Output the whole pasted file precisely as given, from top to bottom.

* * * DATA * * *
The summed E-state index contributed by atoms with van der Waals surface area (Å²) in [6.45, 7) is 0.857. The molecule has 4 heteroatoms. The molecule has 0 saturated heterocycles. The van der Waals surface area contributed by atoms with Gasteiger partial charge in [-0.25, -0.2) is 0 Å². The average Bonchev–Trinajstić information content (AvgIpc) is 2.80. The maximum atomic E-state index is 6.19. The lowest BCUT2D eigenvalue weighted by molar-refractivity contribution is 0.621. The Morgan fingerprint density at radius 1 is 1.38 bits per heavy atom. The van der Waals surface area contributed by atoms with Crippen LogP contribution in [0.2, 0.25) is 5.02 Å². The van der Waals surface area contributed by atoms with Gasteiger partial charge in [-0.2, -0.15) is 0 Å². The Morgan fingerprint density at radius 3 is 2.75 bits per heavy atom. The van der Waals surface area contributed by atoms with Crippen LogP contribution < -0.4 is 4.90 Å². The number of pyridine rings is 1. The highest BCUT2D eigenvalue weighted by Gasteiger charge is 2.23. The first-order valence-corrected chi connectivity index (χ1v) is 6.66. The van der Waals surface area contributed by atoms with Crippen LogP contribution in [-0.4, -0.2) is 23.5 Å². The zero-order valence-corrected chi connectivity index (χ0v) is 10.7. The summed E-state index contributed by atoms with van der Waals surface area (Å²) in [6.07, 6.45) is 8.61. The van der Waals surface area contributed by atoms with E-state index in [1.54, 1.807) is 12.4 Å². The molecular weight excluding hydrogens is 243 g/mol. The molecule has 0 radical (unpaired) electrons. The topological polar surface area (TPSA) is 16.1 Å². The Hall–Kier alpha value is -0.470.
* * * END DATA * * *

The summed E-state index contributed by atoms with van der Waals surface area (Å²) in [6.45, 7) is 0.857. The molecule has 4 heteroatoms. The molecule has 0 saturated heterocycles. The van der Waals surface area contributed by atoms with Gasteiger partial charge in [-0.25, -0.2) is 0 Å². The average Bonchev–Trinajstić information content (AvgIpc) is 2.80. The maximum atomic E-state index is 6.19. The lowest BCUT2D eigenvalue weighted by molar-refractivity contribution is 0.621. The Morgan fingerprint density at radius 1 is 1.38 bits per heavy atom. The van der Waals surface area contributed by atoms with Crippen LogP contribution in [0.2, 0.25) is 5.02 Å². The van der Waals surface area contributed by atoms with Gasteiger partial charge in [-0.2, -0.15) is 0 Å². The Morgan fingerprint density at radius 3 is 2.75 bits per heavy atom. The van der Waals surface area contributed by atoms with Crippen LogP contribution < -0.4 is 4.90 Å². The number of pyridine rings is 1. The highest BCUT2D eigenvalue weighted by Gasteiger charge is 2.23. The first-order valence-corrected chi connectivity index (χ1v) is 6.66. The van der Waals surface area contributed by atoms with Crippen LogP contribution in [-0.4, -0.2) is 23.5 Å². The zero-order valence-corrected chi connectivity index (χ0v) is 10.7. The summed E-state index contributed by atoms with van der Waals surface area (Å²) in [6.07, 6.45) is 8.61. The van der Waals surface area contributed by atoms with E-state index in [1.54, 1.807) is 12.4 Å². The molecular weight excluding hydrogens is 243 g/mol. The molecule has 0 radical (unpaired) electrons. The topological polar surface area (TPSA) is 16.1 Å². The Hall–Kier alpha value is -0.470.